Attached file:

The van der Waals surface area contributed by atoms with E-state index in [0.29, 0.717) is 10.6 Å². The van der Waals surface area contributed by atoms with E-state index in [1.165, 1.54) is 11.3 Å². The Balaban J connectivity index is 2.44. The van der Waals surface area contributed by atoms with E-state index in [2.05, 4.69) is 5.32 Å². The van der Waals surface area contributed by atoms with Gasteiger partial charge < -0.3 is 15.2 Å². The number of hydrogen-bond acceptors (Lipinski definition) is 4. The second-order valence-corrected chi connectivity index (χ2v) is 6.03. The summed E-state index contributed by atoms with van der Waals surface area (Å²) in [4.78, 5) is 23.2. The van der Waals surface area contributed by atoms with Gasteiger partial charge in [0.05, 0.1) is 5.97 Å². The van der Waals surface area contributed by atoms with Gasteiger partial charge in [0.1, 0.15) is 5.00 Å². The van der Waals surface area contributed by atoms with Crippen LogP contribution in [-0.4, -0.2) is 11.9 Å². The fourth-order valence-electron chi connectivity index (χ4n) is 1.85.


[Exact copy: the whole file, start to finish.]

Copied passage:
The van der Waals surface area contributed by atoms with E-state index in [0.29, 0.717) is 10.6 Å². The van der Waals surface area contributed by atoms with E-state index in [1.165, 1.54) is 11.3 Å². The Balaban J connectivity index is 2.44. The van der Waals surface area contributed by atoms with E-state index in [2.05, 4.69) is 5.32 Å². The van der Waals surface area contributed by atoms with Gasteiger partial charge < -0.3 is 15.2 Å². The number of hydrogen-bond acceptors (Lipinski definition) is 4. The second-order valence-corrected chi connectivity index (χ2v) is 6.03. The summed E-state index contributed by atoms with van der Waals surface area (Å²) in [4.78, 5) is 23.2. The van der Waals surface area contributed by atoms with Gasteiger partial charge in [0.05, 0.1) is 5.97 Å². The van der Waals surface area contributed by atoms with Gasteiger partial charge in [0.1, 0.15) is 5.00 Å². The van der Waals surface area contributed by atoms with Crippen LogP contribution in [-0.4, -0.2) is 11.9 Å². The fourth-order valence-electron chi connectivity index (χ4n) is 1.85.